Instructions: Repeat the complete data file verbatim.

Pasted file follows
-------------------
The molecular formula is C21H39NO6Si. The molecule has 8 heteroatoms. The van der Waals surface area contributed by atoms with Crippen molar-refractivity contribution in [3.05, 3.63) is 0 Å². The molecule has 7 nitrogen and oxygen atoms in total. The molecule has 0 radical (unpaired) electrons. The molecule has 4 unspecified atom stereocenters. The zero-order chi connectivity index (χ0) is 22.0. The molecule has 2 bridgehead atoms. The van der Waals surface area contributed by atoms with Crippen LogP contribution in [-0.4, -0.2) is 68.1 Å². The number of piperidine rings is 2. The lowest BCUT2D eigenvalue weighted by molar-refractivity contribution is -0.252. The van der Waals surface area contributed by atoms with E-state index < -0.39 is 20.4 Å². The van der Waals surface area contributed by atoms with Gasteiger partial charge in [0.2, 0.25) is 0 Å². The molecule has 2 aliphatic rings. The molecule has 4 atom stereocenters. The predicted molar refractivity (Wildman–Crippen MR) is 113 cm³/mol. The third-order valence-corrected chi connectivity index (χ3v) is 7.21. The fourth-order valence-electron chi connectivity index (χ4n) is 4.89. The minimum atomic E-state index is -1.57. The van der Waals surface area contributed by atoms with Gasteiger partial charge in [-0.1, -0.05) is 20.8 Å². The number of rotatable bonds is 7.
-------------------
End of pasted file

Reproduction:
The molecular formula is C21H39NO6Si. The molecule has 8 heteroatoms. The van der Waals surface area contributed by atoms with Crippen molar-refractivity contribution in [3.05, 3.63) is 0 Å². The molecule has 7 nitrogen and oxygen atoms in total. The molecule has 0 radical (unpaired) electrons. The molecule has 4 unspecified atom stereocenters. The zero-order chi connectivity index (χ0) is 22.0. The molecule has 2 bridgehead atoms. The van der Waals surface area contributed by atoms with Crippen LogP contribution in [-0.4, -0.2) is 68.1 Å². The number of piperidine rings is 2. The lowest BCUT2D eigenvalue weighted by molar-refractivity contribution is -0.252. The van der Waals surface area contributed by atoms with E-state index < -0.39 is 20.4 Å². The van der Waals surface area contributed by atoms with Gasteiger partial charge in [0.2, 0.25) is 0 Å². The molecule has 2 aliphatic rings. The molecule has 4 atom stereocenters. The predicted molar refractivity (Wildman–Crippen MR) is 113 cm³/mol. The third-order valence-corrected chi connectivity index (χ3v) is 7.21. The fourth-order valence-electron chi connectivity index (χ4n) is 4.89. The minimum atomic E-state index is -1.57. The van der Waals surface area contributed by atoms with Gasteiger partial charge in [-0.1, -0.05) is 20.8 Å². The number of rotatable bonds is 7.